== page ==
Tuesday, April 12, 2011

Spoke Too Soon

We’ll be taking scouts out of rotation for Nic for the foreseeable. Last night did not go well, for a number of reasons. After dad gave me what he knew, I had a one-on-one with Nic to deconstruct the evening. He cried. He wants fun! Weenie roasts! I quietly replied that he needed to figure out what he wanted to do, and then figure out a way to make it happen.

Because it won’t happen by itself. And it won’t happen if he doesn’t make it happen. I can only do so much—it’s coming on time for him to do more of the heavy lifting.

His limitations sadden him. I understand—probably better than he does—how sadness converts to other things. In recent past, he has tended to push blame away. Now begins the difficult task of teaching ownership, and using and applying the lessons from disappointment to future wins and successes.

I’ve known far too many adults who continue to blame everyone and everything else for his or her life’s disappointments. I don’t want that for my boys; I want them to claim and own responsibility for that which they can control. Ask the question: how could I have handled this better?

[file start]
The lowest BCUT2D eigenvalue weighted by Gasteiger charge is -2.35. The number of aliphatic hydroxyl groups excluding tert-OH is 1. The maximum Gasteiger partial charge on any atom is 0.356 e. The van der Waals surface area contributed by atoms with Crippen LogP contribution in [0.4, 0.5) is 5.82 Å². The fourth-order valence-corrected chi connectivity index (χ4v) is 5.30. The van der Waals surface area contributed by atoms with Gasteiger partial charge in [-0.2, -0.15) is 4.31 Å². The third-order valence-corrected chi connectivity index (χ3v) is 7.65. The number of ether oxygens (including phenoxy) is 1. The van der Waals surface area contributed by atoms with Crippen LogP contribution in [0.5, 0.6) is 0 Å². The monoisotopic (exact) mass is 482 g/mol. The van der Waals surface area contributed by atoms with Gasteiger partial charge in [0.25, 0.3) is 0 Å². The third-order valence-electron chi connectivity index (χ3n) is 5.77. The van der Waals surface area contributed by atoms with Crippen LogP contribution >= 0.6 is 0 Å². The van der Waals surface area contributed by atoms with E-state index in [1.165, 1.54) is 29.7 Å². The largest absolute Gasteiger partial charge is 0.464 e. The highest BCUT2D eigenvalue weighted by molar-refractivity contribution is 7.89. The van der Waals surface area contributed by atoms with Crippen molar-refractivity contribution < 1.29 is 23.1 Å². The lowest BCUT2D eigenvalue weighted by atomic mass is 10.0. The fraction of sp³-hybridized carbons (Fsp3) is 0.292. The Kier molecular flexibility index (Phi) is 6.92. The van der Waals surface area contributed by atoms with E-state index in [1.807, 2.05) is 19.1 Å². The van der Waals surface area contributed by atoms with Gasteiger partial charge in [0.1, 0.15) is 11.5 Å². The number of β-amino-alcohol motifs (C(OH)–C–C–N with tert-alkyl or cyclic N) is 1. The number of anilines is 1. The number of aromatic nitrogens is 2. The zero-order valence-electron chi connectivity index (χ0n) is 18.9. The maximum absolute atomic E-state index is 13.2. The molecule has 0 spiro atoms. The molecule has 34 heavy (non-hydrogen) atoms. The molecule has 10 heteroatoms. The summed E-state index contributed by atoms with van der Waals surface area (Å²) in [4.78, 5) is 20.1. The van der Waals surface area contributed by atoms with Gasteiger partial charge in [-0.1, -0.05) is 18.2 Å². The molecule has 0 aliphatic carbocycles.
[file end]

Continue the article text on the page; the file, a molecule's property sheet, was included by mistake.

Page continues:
Next time, do it.

I understand why people give up. I wander through the valleys of darkness probably more often than I care to admit. Hubby and I talked after my conversation with Nic, and what I came away with was that he wants, as much as possible, to protect Nic, to keep his good humor and happiness intact.

“He has a long road ahead,” I answered. “I came out on the other side okay. But I worry about him.”

And this is where I fold in on myself, worrying about what middle school is going to do to him, worrying about the mean kids and their mean parents who defend the actions of their children with “If he weren’t so different, if he just TRIED to fit in, he wouldn’t be such a target.”

As if he chose to be this way.

I continue to struggle. Are these activities just a distraction? We do as much as we do because my kids do learn from these interactions with their peers. Yes, it is painful for me to watch, but it’s not about me. It’s about learning, interacting, figuring out where my boys fit in the world.

Some days, I admit, in this little corner of the universe? There’s no fit.

Only with me.

For all the rest of the time, I pray. Hard.

It’s all I have.

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